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Joe Sandford

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Joe Sandford

Joe Sandford

Having the support of family and friends helped to motivate me

Joe Sandford was a 21-year-old living life to the full. He was an outgoing lad, with a good social life, a girlfriend and a passion for rugby.

But a dream trip 11,000 miles across the globe turned into a nightmare when he sustained a traumatic brain injury in a car crash.

Although the effects of Joe's brain injury have taken their toll on his social life, the continued support of his friends, family and Headway East Sussex have been instrumental in his recovery.

Joe (third from left) with good friends before his accident

Joe (third from left) with good friends before his accident

Joe (second from right) and friends training in New Zealand

Joe (second from right) and friends training in New Zealand

Joe Sandford was living life to the full.

"My life was fun," he said. "I had a girlfriend, and I loved a drink with my friends. I ran the second team at Heathfield and Waldron Rugby Football Club, and played too.

"I was madly in love with the sport and the social side of it as well. I would go out most Saturdays with my rugby friends, and would go out in the week with all my other friends at least once."

When Joe was awarded a five month rugby training scholarship in New Zealand he leapt at the chance and travelled half way across the globe to play the sport he loved.

But on July 3rd 2016, he rolled his car and sustained life changing injuries.

Not only did he sustain a traumatic brain injury, but he also broke his pelvis, dislocated his shoulder, broke two vertebrae in his neck, broke several vertebrae in his spine, perforated his spleen and ripped his diaphragm in half.

Joe spent three months recovering in New Zealand and although he was grateful for the excellent care he received, he missed his friends and family terribly.

"Learning to walk again after I used to be in good physical condition was incredibly frustrating," said Joe.

Having the support of family and friends helped to motivate me to get back to where I wanted to be.

While Joe was still in New Zealand, his friends and family held a spectacular day of fundraising events and raised thousands of pounds to help pay for his ongoing medical needs. Knowing his loved ones were thinking of him made all the difference.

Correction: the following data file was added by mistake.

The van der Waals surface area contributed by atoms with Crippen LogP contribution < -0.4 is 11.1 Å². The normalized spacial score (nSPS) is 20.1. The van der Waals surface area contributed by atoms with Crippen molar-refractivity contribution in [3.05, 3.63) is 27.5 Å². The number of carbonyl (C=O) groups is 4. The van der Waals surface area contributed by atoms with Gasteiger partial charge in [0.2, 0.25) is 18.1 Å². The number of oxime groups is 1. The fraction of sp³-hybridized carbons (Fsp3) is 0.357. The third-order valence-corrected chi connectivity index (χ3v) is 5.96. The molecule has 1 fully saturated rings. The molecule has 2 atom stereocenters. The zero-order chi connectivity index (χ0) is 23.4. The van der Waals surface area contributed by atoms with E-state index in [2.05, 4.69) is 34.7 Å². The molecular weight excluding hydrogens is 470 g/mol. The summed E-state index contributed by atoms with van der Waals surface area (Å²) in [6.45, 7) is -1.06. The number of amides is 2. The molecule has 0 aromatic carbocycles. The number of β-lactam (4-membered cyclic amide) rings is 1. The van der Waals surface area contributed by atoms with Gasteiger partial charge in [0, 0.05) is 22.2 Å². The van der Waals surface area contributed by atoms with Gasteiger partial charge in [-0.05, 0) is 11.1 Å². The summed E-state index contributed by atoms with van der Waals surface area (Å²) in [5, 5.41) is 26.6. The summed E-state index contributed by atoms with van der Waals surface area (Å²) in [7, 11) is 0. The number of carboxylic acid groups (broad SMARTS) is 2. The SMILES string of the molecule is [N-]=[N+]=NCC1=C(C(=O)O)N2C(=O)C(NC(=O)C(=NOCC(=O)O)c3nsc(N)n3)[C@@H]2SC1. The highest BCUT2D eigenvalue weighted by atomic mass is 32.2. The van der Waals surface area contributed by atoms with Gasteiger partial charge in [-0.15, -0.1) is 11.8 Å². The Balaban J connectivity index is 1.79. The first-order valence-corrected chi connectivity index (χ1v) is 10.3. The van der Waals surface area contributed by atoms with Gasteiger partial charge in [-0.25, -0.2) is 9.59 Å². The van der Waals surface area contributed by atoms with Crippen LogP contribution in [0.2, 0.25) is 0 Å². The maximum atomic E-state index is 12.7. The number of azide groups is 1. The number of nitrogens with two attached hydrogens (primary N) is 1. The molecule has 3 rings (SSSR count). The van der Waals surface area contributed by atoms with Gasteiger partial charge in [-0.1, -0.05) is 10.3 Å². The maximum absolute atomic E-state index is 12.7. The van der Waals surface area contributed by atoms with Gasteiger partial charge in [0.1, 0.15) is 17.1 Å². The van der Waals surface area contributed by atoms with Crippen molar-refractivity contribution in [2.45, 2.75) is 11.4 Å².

"I was shown videos from the day and it was pretty phenomenal," he said. "I burst out crying when I saw them because of how great the day looked. There was lots of rugby and lots of alcohol.

"Apparently, the most said phrase on the day was 'we're drinking for Joe.'"

 

Joe two days after his accident, before brain surgery

Joe two days after his accident, before brain surgery

Since his accident, Joe sticks to soft drinks, like the appletiser behind the gin!

Since his accident, Joe sticks to soft drinks, like the appletiser behind the gin!

While some of Joe's friendships grew stronger once he returned to the UK, the effects of his brain injury took their toll on his social life.

I am as close, if not closer to some of my friends, whilst I have grown away from some of the others slightly.

This is nobody’s fault. But due to the increased fatigue levels and a self imposed ban on alcohol for two years I have not really hung around with them as much.

"I still suffer from fatigue and I haven’t completely recovered from this."

As well as having supportive friends, Joe's family has been understanding throughout his recovery, and their relationship is as strong as ever.

"My mum and I are very similar so we've always clashed a little, but I feel the accident has brought us closer together," said Joe.

"I've always been very close to my dad. He has helped me massively as he is rather cool, calm and collected.

"But I worry about him sometimes. I feel like my accident has affected him more than he lets on to people, and I feel like he has slightly retreated in on himself which worries me. 

Brain injury doesn't just affect the survivor, but their loved ones too.

While Joe's friends and family were there to support him through his recovery, his parents were able to turn to Headway East Sussex for information and support.

"Claire Benson, the mother of one of my best friends Alex, works for Headway East Sussex," he said. "Naturally, the fact that I had a brain injury meant that my parents turned to them for details and information.

"The charity provided my mum and dad with some really useful information and were really supportive. Claire Benson was phenomenal, she was a rock for my parents."

Joe and his girlfriend Jess, who he met after his accident,.

Joe and his girlfriend Jess, who he met after his accident,.

Nearly two years after he sustained his brain injury, Joe continues to speak to staff at Headway East Sussex whenever he needs a hand.

"Having Headway East Sussex on my doorstep is incredibly useful, as when I’m struggling I can talk it through with one of their fabulous members of staff.

"Any problems I have are solved or put into a clearer perspective which allows me to work out issues with the team and develop a plan of action before I proceed."

 

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